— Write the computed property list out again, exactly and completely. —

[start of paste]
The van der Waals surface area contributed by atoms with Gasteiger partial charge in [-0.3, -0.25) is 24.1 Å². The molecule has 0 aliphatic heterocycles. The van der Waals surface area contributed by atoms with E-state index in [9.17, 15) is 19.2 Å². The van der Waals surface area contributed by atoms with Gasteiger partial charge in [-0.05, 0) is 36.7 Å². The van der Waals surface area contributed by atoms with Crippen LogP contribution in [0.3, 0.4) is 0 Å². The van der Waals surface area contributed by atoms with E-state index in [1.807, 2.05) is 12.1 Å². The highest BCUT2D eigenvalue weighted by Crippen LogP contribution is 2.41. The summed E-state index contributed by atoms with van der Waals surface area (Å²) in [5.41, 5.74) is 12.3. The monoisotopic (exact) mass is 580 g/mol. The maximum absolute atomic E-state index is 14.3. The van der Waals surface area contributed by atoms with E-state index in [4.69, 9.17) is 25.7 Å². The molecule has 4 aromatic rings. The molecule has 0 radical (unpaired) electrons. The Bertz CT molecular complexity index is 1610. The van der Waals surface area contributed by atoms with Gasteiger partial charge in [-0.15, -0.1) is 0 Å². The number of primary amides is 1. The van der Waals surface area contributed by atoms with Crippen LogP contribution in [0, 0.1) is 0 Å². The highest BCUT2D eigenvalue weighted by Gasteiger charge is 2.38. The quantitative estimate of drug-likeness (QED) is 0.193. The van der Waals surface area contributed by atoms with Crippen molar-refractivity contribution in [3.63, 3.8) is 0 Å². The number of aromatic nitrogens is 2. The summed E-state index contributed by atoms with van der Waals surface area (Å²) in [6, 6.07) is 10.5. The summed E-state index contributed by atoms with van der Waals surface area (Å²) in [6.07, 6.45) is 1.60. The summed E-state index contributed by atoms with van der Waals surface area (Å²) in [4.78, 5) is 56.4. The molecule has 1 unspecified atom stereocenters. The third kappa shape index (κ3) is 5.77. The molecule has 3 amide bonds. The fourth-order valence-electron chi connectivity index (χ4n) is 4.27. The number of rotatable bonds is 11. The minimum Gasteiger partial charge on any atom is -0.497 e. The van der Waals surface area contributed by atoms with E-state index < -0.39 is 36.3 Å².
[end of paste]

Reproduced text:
The van der Waals surface area contributed by atoms with Gasteiger partial charge in [-0.3, -0.25) is 24.1 Å². The molecule has 0 aliphatic heterocycles. The van der Waals surface area contributed by atoms with E-state index in [9.17, 15) is 19.2 Å². The van der Waals surface area contributed by atoms with Gasteiger partial charge in [-0.05, 0) is 36.7 Å². The van der Waals surface area contributed by atoms with Crippen LogP contribution in [0.3, 0.4) is 0 Å². The van der Waals surface area contributed by atoms with E-state index in [1.807, 2.05) is 12.1 Å². The highest BCUT2D eigenvalue weighted by Crippen LogP contribution is 2.41. The summed E-state index contributed by atoms with van der Waals surface area (Å²) in [5.41, 5.74) is 12.3. The monoisotopic (exact) mass is 580 g/mol. The maximum absolute atomic E-state index is 14.3. The van der Waals surface area contributed by atoms with E-state index in [4.69, 9.17) is 25.7 Å². The molecule has 4 aromatic rings. The molecule has 0 radical (unpaired) electrons. The Bertz CT molecular complexity index is 1610. The van der Waals surface area contributed by atoms with Gasteiger partial charge in [-0.15, -0.1) is 0 Å². The number of primary amides is 1. The van der Waals surface area contributed by atoms with Crippen LogP contribution in [0, 0.1) is 0 Å². The highest BCUT2D eigenvalue weighted by Gasteiger charge is 2.38. The quantitative estimate of drug-likeness (QED) is 0.193. The van der Waals surface area contributed by atoms with Crippen molar-refractivity contribution in [3.63, 3.8) is 0 Å². The number of aromatic nitrogens is 2. The summed E-state index contributed by atoms with van der Waals surface area (Å²) in [6, 6.07) is 10.5. The summed E-state index contributed by atoms with van der Waals surface area (Å²) in [6.07, 6.45) is 1.60. The summed E-state index contributed by atoms with van der Waals surface area (Å²) in [4.78, 5) is 56.4. The molecule has 1 unspecified atom stereocenters. The third kappa shape index (κ3) is 5.77. The molecule has 3 amide bonds. The fourth-order valence-electron chi connectivity index (χ4n) is 4.27. The number of rotatable bonds is 11. The minimum Gasteiger partial charge on any atom is -0.497 e. The van der Waals surface area contributed by atoms with E-state index < -0.39 is 36.3 Å².